Last week, while in Florida for EXXXOTICA, I was presented with an interesting, and unexpected challenge. Running.
In the past I ran several times a week. It was a cornerstone of my cardio and conditioning program when I competed, and performed. And later, as an adult athlete, I took on road races, from 5 – 10 km.
And then… I stopped.
I don’t know why really. Perhaps it was the wear and tear on my body. Or maybe I was just bored. I know one thing for sure, while I gave up running, I definitely (as you know) didn’t give up on fitness. Running was merely replaced by other methods of training, including plyometrics, and cross fit.
But last week, in the sun and humidity of South Florida, I suddenly found myself in the company of people who like to run!
And so… I ran.
On the first day, I walked a 1 mile trail with new friends Kelly & Scott, and then ran the trail at a comfortable pace.
The very next day I ran 5 miles, at approximately a 9 minute mile pace.
Now, I want to point out that this was a very steep curve in terms of getting back into running, and I don’t suggest beginners take on the sport from scratch, at the same rate as I did. Lucky for me I have a lifetime of fitness training behind me, including muscle memory, and some pretty good genetics too. I’m also related to Canada’s number one female marathon runner – but that’s another story 😉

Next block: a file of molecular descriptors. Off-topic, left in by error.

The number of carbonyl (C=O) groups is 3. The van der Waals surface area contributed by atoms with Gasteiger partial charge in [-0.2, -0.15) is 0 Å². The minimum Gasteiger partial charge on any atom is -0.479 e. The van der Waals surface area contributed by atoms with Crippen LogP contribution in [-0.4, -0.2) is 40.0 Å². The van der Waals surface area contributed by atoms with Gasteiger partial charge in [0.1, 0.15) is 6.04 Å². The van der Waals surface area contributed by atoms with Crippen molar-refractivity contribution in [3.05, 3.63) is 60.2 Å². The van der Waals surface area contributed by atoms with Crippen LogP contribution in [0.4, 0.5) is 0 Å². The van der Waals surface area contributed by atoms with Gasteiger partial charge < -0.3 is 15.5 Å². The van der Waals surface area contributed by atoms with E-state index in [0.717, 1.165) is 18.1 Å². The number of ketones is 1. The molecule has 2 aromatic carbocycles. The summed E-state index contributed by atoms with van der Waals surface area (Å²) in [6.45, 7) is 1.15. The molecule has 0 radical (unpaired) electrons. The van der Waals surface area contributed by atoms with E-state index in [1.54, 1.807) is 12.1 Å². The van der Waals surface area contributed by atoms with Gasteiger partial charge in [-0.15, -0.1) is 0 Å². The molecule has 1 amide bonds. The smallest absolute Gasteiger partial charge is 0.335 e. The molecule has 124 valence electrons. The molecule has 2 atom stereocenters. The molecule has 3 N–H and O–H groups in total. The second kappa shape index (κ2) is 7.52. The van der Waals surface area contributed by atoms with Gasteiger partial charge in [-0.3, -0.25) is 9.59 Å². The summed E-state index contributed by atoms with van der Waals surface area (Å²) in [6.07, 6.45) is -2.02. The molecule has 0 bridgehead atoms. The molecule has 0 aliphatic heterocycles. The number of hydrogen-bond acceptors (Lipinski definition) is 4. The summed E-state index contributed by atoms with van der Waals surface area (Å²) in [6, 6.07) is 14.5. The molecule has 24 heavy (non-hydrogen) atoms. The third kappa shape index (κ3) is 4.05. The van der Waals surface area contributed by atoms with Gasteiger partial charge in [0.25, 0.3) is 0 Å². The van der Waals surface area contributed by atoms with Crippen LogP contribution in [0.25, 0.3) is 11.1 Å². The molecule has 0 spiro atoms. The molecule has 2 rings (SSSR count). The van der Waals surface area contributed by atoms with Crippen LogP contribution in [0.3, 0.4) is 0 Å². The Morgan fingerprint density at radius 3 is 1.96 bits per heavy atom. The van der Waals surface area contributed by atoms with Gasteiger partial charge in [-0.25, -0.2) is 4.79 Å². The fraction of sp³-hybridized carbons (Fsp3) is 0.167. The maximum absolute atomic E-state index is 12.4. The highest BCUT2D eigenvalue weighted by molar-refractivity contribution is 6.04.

As exercise goes, running is an excellent source of cardiovascular conditioning. For a breakdown on the fitness facts of running, check out my earlier blog post “Run For It”
Most Learn To Run clinics begin with the same basic premise: Walk before you can run (literally).
Week 1: 30 seconds on, 1 minute off, for 20 minutes
Week 2: 45 seconds on, 1 minutes off, for 20 minutes
Week 3: 1 minute on, 1 minute off, for 20 minutes
Once you have your run and recovery time equalized, it’s time to work in reverse!
Week 4: 1 minute on, 30 seconds off, for 20 minutes
Week 5: 2 minutes on, 30 seconds off, for 20 minutes
Week 6: 5 minutes on, 1 minute off, for 20 minutes
The reason for the jump at 6 weeks is that typically, the body takes 6 weeks to acclimatize to change. So whether you are following a weight loss plan, or building up your cardio, your best bet is to wait out the inevitable “good” and “bad” days, and stick to a plan you can maintain for the entire 6 weeks. It’s no good going all out in week 4, only to have to take a week off to recover from it. Remember, in most cases, you will lose progress at twice the rate you gained it, so longevity, and routine are definitely key when reaching for your goals.
After my return to running, we stopped off at a cute little cafe to refuel.
Remember, rest and recover during this process is just as important as the type, and frequency of training. Make sure you listen to your body, make adjustments to your diet as needed, and stretch, ice, and tend to inflammation as needed. Your body will thank you 😉
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